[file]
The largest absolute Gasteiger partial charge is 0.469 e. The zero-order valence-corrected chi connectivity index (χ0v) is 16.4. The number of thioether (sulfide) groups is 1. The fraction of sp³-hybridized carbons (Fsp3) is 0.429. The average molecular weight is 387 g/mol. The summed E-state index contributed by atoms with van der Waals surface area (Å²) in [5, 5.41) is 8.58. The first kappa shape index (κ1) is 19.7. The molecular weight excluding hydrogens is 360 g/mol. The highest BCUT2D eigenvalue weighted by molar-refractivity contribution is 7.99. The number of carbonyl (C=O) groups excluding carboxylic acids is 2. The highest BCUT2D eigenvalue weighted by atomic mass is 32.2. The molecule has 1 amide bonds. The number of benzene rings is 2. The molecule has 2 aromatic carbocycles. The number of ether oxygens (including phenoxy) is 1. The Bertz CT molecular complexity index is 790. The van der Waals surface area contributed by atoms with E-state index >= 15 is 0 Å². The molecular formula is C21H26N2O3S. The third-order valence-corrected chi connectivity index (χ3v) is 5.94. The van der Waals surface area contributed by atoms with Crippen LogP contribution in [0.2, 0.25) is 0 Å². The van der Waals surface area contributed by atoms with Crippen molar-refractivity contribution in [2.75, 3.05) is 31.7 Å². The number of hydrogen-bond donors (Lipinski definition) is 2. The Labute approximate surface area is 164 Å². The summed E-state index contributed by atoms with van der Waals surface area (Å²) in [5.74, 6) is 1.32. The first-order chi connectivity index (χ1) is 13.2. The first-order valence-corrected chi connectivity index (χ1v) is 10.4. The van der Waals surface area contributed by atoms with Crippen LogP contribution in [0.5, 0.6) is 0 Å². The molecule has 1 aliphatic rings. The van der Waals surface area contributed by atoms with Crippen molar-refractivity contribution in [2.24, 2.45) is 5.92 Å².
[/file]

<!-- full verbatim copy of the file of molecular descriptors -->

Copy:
The largest absolute Gasteiger partial charge is 0.469 e. The zero-order valence-corrected chi connectivity index (χ0v) is 16.4. The number of thioether (sulfide) groups is 1. The fraction of sp³-hybridized carbons (Fsp3) is 0.429. The average molecular weight is 387 g/mol. The summed E-state index contributed by atoms with van der Waals surface area (Å²) in [5, 5.41) is 8.58. The first kappa shape index (κ1) is 19.7. The molecular weight excluding hydrogens is 360 g/mol. The highest BCUT2D eigenvalue weighted by molar-refractivity contribution is 7.99. The number of carbonyl (C=O) groups excluding carboxylic acids is 2. The highest BCUT2D eigenvalue weighted by atomic mass is 32.2. The molecule has 1 amide bonds. The number of benzene rings is 2. The molecule has 2 aromatic carbocycles. The number of ether oxygens (including phenoxy) is 1. The Bertz CT molecular complexity index is 790. The van der Waals surface area contributed by atoms with E-state index >= 15 is 0 Å². The molecular formula is C21H26N2O3S. The third-order valence-corrected chi connectivity index (χ3v) is 5.94. The van der Waals surface area contributed by atoms with Crippen LogP contribution in [0.2, 0.25) is 0 Å². The van der Waals surface area contributed by atoms with Crippen molar-refractivity contribution in [2.75, 3.05) is 31.7 Å². The number of hydrogen-bond donors (Lipinski definition) is 2. The Labute approximate surface area is 164 Å². The summed E-state index contributed by atoms with van der Waals surface area (Å²) in [5.74, 6) is 1.32. The first-order chi connectivity index (χ1) is 13.2. The first-order valence-corrected chi connectivity index (χ1v) is 10.4. The van der Waals surface area contributed by atoms with Crippen LogP contribution in [0.5, 0.6) is 0 Å². The molecule has 1 aliphatic rings. The van der Waals surface area contributed by atoms with Crippen molar-refractivity contribution in [2.24, 2.45) is 5.92 Å².